The Arizona Public Interest Research Group is an independent voice for consumers. Arizona PIRG documents problems, advocates for solutions and stands up to powerful interests when they threaten our health and safety, our financial security or our right to fully participate in our democracy. We oppose Proposition 105 in Phoenix for the harm that ending any future rail would bring and we are not alone.
The list of opponents to Prop. 105 is emblematic of Phoenix and continues to grow.
Household names including AARP Arizona and Ability 360, respectively known for their advocacy on behalf of senior citizens and individuals with disabilities, urge Phoenix voters to Vote No on Prop. 105 to keep light rail an important transportation option for those they represent, on track.
Arizona Forward and Arizona Alliance for Livable Communities encourage No on Prop. 105 in order to proceed with light rail and create healthier and more vibrant communities. Community groups from south to north Phoenix, including the Phoenix Revitalization Corporation, Downtown Voices Coalition and Urban Phoenix Project oppose Prop. 105 so that Phoenix residents can more readily connect with one another and obtain and maintain a better quality of life.
Leading public health organizations, including the American Heart Association in Arizona and Arizona Public Health Association, also oppose Prop. 105. Through light rail, fewer cars are on the road, which means less air pollution and fewer adverse public health impacts such as asthma and heart failure, which disproportionately impacts children, the elderly and individuals with weakened immune systems. In addition, Sierra Club and Chispa disapprove of Prop. 105 due to the detrimental environmental effects of halting all future rail projects.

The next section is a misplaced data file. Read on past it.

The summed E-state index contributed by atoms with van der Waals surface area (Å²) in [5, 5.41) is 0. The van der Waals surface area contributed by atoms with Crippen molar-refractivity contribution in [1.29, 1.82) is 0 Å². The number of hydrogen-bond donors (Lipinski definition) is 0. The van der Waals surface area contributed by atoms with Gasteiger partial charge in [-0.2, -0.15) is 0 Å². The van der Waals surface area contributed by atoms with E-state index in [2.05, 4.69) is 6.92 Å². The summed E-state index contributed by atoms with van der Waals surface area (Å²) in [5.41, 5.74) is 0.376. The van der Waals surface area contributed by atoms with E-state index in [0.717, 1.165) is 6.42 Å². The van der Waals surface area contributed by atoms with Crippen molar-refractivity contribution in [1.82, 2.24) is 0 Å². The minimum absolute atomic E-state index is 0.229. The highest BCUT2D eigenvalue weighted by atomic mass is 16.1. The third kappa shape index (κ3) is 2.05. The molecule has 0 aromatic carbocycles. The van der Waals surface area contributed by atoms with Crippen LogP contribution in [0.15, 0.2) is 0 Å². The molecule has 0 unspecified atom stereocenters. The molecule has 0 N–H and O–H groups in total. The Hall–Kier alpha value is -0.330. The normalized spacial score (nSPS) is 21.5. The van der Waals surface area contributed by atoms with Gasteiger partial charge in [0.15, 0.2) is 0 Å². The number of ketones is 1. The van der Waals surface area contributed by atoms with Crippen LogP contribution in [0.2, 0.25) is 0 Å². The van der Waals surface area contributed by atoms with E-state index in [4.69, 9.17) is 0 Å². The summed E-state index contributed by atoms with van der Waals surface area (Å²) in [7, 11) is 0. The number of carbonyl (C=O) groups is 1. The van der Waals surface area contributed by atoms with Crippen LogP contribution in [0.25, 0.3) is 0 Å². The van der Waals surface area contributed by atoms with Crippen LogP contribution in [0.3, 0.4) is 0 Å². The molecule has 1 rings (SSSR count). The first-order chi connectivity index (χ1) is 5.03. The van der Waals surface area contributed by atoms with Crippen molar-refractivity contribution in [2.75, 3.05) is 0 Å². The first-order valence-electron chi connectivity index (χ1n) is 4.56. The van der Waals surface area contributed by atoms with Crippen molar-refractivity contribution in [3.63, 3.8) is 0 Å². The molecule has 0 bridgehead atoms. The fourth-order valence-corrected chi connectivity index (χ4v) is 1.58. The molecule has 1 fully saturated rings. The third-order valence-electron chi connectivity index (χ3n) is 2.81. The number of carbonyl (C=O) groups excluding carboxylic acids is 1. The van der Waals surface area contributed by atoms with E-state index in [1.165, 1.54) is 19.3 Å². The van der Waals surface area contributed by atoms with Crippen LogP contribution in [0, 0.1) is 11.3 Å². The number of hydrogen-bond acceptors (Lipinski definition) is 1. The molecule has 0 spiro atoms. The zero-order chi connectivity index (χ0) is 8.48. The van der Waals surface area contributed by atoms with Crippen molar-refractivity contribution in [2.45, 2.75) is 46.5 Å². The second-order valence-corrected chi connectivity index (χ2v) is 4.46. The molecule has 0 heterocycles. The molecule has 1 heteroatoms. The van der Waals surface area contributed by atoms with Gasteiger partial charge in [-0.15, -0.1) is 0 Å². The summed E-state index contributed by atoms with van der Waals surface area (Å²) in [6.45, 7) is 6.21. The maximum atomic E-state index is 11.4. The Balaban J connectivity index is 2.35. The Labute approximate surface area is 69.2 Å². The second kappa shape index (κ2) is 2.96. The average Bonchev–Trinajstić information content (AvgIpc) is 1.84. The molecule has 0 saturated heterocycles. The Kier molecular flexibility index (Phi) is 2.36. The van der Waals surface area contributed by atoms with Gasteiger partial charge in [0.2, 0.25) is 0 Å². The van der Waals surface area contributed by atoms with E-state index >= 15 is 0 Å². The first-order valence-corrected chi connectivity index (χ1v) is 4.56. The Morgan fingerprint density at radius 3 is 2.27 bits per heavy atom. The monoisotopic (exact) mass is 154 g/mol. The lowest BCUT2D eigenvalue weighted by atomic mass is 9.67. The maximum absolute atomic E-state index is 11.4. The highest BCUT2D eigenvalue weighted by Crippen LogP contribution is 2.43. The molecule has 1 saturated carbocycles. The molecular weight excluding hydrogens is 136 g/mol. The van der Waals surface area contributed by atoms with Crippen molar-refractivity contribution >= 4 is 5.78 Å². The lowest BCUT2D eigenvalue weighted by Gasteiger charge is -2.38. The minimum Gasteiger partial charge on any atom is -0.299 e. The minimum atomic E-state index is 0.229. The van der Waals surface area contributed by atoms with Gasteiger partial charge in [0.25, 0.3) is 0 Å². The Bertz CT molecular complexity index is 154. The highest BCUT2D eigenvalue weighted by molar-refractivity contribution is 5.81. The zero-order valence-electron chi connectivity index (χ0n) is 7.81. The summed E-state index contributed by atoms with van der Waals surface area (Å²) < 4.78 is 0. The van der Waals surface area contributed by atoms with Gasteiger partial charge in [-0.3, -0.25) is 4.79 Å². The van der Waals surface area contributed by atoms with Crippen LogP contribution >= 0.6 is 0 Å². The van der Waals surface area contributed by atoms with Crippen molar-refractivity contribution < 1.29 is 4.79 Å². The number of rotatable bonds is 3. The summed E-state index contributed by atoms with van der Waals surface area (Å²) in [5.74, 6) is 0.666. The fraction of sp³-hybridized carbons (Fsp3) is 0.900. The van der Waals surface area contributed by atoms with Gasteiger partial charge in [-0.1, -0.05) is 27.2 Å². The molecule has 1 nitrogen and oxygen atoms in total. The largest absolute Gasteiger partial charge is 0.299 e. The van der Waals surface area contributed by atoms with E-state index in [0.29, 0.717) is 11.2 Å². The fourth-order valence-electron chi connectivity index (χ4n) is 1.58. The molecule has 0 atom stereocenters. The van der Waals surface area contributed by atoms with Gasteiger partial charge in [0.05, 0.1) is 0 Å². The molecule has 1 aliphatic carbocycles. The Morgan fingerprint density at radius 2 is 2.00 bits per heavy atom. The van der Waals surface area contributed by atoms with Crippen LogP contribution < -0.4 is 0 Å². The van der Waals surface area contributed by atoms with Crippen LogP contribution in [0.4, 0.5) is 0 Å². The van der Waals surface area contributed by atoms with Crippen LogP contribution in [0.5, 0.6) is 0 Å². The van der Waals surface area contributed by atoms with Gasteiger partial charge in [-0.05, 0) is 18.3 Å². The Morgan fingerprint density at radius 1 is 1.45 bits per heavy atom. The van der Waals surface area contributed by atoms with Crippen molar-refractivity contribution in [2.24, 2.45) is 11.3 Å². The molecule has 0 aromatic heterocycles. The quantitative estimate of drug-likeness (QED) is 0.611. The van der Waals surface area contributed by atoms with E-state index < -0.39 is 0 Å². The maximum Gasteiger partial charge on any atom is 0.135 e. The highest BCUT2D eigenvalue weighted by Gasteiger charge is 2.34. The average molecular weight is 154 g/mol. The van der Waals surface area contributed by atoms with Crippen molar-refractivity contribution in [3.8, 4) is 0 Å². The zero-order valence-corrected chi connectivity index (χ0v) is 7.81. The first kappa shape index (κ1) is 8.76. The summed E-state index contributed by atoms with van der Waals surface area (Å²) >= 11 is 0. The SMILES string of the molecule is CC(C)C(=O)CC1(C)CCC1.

Arizona Transit Association and All Aboard Arizona view Prop. 105 as an attack on transportation choices. Arizona Transit Association and All Aboard Arizona want to protect rail as a viable way for employees to get to work; students to get to school; and family and friends to connect with each other as well as to attend various events.
Public interest organizations, such as ours, recognize the myriad reasons for Phoenix voters to reject Prop. 105, including the ability for consumers to save money. When the cost of operating and maintaining a vehicle is taken into account, it is less expensive to ride light rail than to drive. By using light rail in Phoenix, consumers can avoid the stress of driving and sitting in traffic, which can also help to decrease congestion for drivers.
Well-known champions of business interests, including the Greater Phoenix Chamber of Commerce, Arizona Hispanic Chamber of Commerce, Phoenix Community Alliance, LISC Phoenix, and Valley Partnership are also asking Phoenix voters to just say No to Prop. 105. Business and labor leaders, including those at the Arizona AFL-CIO and AFSCME 2960, understand the economic, employer and employee benefits that light rail brings to the Valley.
And yes, in addition to the vast thumbs down to Prop. 105 outlined above, there’s more. Mayor Kate Gallego, the last five elected mayors of Phoenix, the vast majority of the Phoenix City Council, United Phoenix Fire Fighters, Arizona Citizens for the Arts, Friends of the Phoenix Public Library and a rapidly increasing number of other local community and business leaders urge a no vote on Prop. 105.
The out-of-state interests pushing Prop. 105 would like you to believe that the only folks who support light rail are the people who financially profit from light rail. As you can see, that notion could not be farther from the truth.
Phoenix Voters: Vote no on Prop. 105. Protect light rail. Protect our community.
Diane E. Brown is the executive director of the Arizona Public Interest Research Group (Arizona PIRG) and convener of the Coalition for Transportation Choices.
Correction: A previous version of this commentary erroneously stated Valley Leadership is calling for a No vote on Proposition 105. Valley Leadership has taken no position on the issue. The correct organization is Valley Partnership.